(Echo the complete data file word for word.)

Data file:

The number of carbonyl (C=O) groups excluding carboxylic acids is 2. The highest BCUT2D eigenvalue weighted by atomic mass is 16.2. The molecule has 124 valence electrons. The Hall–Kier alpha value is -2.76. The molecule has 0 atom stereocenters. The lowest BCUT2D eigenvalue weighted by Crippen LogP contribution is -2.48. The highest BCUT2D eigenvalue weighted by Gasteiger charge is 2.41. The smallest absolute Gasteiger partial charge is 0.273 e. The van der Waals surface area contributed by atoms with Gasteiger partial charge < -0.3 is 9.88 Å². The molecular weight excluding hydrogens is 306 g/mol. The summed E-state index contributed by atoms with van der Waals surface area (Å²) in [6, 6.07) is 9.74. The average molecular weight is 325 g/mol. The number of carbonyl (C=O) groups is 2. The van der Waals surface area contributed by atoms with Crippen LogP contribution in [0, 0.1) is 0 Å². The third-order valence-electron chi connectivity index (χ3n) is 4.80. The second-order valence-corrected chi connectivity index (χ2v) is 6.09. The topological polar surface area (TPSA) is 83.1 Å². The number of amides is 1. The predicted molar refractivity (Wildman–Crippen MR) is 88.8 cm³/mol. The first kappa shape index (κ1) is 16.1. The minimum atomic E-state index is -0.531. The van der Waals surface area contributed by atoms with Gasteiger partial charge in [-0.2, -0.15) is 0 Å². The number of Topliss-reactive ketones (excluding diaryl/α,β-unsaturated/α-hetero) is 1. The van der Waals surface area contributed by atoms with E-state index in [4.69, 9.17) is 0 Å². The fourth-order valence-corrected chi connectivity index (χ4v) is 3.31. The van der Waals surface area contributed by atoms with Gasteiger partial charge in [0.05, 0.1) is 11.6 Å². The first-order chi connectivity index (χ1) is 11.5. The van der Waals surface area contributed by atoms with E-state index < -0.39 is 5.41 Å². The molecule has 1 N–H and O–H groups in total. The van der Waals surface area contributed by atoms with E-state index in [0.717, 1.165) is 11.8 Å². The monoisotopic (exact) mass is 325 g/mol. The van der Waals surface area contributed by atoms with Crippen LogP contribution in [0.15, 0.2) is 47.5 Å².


The number of carbonyl (C=O) groups excluding carboxylic acids is 2. The highest BCUT2D eigenvalue weighted by atomic mass is 16.2. The molecule has 124 valence electrons. The Hall–Kier alpha value is -2.76. The molecule has 0 atom stereocenters. The lowest BCUT2D eigenvalue weighted by Crippen LogP contribution is -2.48. The highest BCUT2D eigenvalue weighted by Gasteiger charge is 2.41. The smallest absolute Gasteiger partial charge is 0.273 e. The van der Waals surface area contributed by atoms with Gasteiger partial charge < -0.3 is 9.88 Å². The molecular weight excluding hydrogens is 306 g/mol. The summed E-state index contributed by atoms with van der Waals surface area (Å²) in [6, 6.07) is 9.74. The average molecular weight is 325 g/mol. The number of carbonyl (C=O) groups is 2. The van der Waals surface area contributed by atoms with Crippen LogP contribution in [0, 0.1) is 0 Å². The third-order valence-electron chi connectivity index (χ3n) is 4.80. The second-order valence-corrected chi connectivity index (χ2v) is 6.09. The topological polar surface area (TPSA) is 83.1 Å². The number of amides is 1. The predicted molar refractivity (Wildman–Crippen MR) is 88.8 cm³/mol. The first kappa shape index (κ1) is 16.1. The minimum atomic E-state index is -0.531. The van der Waals surface area contributed by atoms with Gasteiger partial charge in [-0.2, -0.15) is 0 Å². The number of Topliss-reactive ketones (excluding diaryl/α,β-unsaturated/α-hetero) is 1. The van der Waals surface area contributed by atoms with E-state index in [4.69, 9.17) is 0 Å². The fourth-order valence-corrected chi connectivity index (χ4v) is 3.31. The van der Waals surface area contributed by atoms with Gasteiger partial charge in [0.05, 0.1) is 11.6 Å². The first-order chi connectivity index (χ1) is 11.5. The van der Waals surface area contributed by atoms with E-state index < -0.39 is 5.41 Å². The molecule has 1 N–H and O–H groups in total. The van der Waals surface area contributed by atoms with E-state index in [0.717, 1.165) is 11.8 Å². The monoisotopic (exact) mass is 325 g/mol. The van der Waals surface area contributed by atoms with Crippen LogP contribution in [0.15, 0.2) is 47.5 Å².